Of course not! Why would anyone conclude that errors are geographical? Errors are errors and attempts to reinflate the British economy using the same hot air compressors that we use here aren’t going to work any better over there than they have here.
The long-awaited announcement of another bout of money printing in England on this Thursday will prove once again that experience doesn’t modify behavior on the other side of the pond either. The initial round of money expansion, called Quantitative Easing (QE) in the States, of some $320 billion last year in the United Kingdom had little measurable effect.
And so another boost of $80 billion is expected in Thursday’s announcement. This round, according to George Buckley, a UK economist at Deutsche Bank, might not be the last: “If sentiment and activity hold up this could…be the last round of QU, although the fragile nature of the recovery and the situation in Europe could mean [that] the programme continues after May.”
The trouble is that “sentiment and activity” is slowing, pushing England’s GDP into negative territory with downward revisions for the balance of the year expected. The British Office for National Statistics reported “negative growth” (American translation: decline) of 0.2% in the last three months of 2011, and there is little hope for any change in direction for at least the next two years.
Roger Bootle, writing for the British paper The Telegraph, wondered out loud what good additional printing would do. He asked rhetorically three weeks ago, “Once it has completed the current authorized dollop, the Bank of England (BoE) may soon conduct yet more QE. But should it? Or is the current dosage already a danger to us all?”
Bootle then explains, correctly, the process by which the BoE expands the money supply without actually printing more currency:
QE happens through the Bank buying financial assets in the markets with newly created electronic money. In essence, it pays for its purchases by crediting the accounts of the seller’s banks with itself. (emphasis added)
This is standard Keynesian response to a stagnant and declining economy. Bootle calls it “an act of monetary policy, designed to stimulate the economy. And, when the time comes, it can be reversed.” He then explains that with this newly-created digital money the banks should be eager to invest it. After all, what is the rate of return on money loaned out at interest that cost nothing? Answer: infinite!
But Bootle can’t figure out why it isn’t working: “Against all expectations, the effects of QE so far have been disappointing…the banks have been happy to sit on the increased deposits” rather than loaning them out.
Adam Posen is a member of the Monetary Policy Committee of the Bank of England, the equivalent of the Fed’s Open Market Committee. And he can’t figure out why the banks aren’t lending out these free, no-cost reserves either. In a recent interview Posen lamented: “We, the British taxpayer, but also the British government as a regulator, [are] not getting value for money because the role of banks…is to provide credit for growth of the real economy in the UK and they are not doing the job.” He has the answer, of course: “We’ve got to change the competitive pressures on them, change the rules on them, so they’re forced to do the job right.”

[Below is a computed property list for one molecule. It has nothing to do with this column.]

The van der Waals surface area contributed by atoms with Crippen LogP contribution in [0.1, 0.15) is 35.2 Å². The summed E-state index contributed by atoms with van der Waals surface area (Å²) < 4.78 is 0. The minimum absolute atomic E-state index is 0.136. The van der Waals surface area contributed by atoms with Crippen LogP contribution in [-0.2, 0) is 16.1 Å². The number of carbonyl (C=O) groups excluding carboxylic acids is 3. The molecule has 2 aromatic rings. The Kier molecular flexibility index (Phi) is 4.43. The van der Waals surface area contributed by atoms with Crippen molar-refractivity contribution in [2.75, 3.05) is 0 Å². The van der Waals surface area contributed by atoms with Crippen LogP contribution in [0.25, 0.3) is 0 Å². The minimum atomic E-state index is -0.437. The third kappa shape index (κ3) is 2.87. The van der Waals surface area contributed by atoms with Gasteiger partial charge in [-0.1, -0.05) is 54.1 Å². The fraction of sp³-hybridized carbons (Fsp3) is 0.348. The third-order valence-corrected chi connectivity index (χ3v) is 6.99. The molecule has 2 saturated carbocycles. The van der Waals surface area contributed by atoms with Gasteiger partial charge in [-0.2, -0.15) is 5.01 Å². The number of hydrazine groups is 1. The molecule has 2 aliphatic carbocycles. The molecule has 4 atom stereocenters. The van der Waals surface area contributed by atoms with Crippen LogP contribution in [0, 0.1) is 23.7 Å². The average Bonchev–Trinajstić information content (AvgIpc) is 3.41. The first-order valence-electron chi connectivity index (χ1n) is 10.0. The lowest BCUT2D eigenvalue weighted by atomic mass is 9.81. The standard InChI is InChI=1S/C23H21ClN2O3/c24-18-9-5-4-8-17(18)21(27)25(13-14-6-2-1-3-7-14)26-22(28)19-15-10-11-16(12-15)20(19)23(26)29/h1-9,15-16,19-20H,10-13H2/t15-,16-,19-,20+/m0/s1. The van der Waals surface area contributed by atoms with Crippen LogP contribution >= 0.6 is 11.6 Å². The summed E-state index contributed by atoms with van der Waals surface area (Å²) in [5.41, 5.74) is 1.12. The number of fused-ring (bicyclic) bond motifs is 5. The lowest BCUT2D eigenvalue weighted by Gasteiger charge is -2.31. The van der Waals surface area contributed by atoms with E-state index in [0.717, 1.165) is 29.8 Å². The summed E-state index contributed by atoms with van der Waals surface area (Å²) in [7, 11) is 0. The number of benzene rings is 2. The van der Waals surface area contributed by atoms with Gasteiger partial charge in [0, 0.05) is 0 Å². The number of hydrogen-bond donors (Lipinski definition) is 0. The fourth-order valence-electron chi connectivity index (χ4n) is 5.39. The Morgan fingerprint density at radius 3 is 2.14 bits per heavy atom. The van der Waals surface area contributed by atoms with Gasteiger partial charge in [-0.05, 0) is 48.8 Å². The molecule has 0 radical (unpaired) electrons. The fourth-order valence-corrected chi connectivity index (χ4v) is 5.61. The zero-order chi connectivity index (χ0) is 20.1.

All this forcing and stimulating and creating and digital printing of additional reserves hasn’t helped, as reported by the British think tank the National Institute of Economic and Social Research in January. Their analysis shows that today’s “recovery” in Britain is worse than its rebound in the Great Depression. Four years into the Great Depression the UK economy had turned positive and was accelerating. Today its economy is determinedly negative.
Keynesian economist Paul Krugman noted the obvious: “Four years into the Depression, British GDP had regained its previous peak; four years after the Great Recession began, Britain is nowhere close to regaining its lost ground.”
Krugman blamed the lack of resiliency on “austerity” imposed by the British government without giving his readers one single example of where that government has cut spending. It must be the “confidence fairy” that’s keeping banks from lending and businesses from borrowing. Krugman quoted another Keynesian, Jean-Claude Trichet who actually said something intelligent about the matter when he was head of the European Central Bank:
I firmly believe that in the current circumstances confidence-inspiring policies will foster and not hamper economic recovery, because confidence is the key factor today.
Krugman laughed out loud at such an absurd statement, writing that “such invocations of the confidence fairy were never plausible,” and that what was needed was more stimulus spending of currency created out of digits.
All of which goes to show how disconnected from reality these experts and managers really are. Confidence in the future and predictability of outcomes are what entrepreneurs need in order to make the gambles and take the risks that drive the economy. Soaking the economy with waves of reserves created out of the ether in hopes that such fake currency will somehow cause real capital to be invested hasn’t worked, cannot work, and will not work. The Fed has proved that here in the US. The Bank of England is proving it once again over there.
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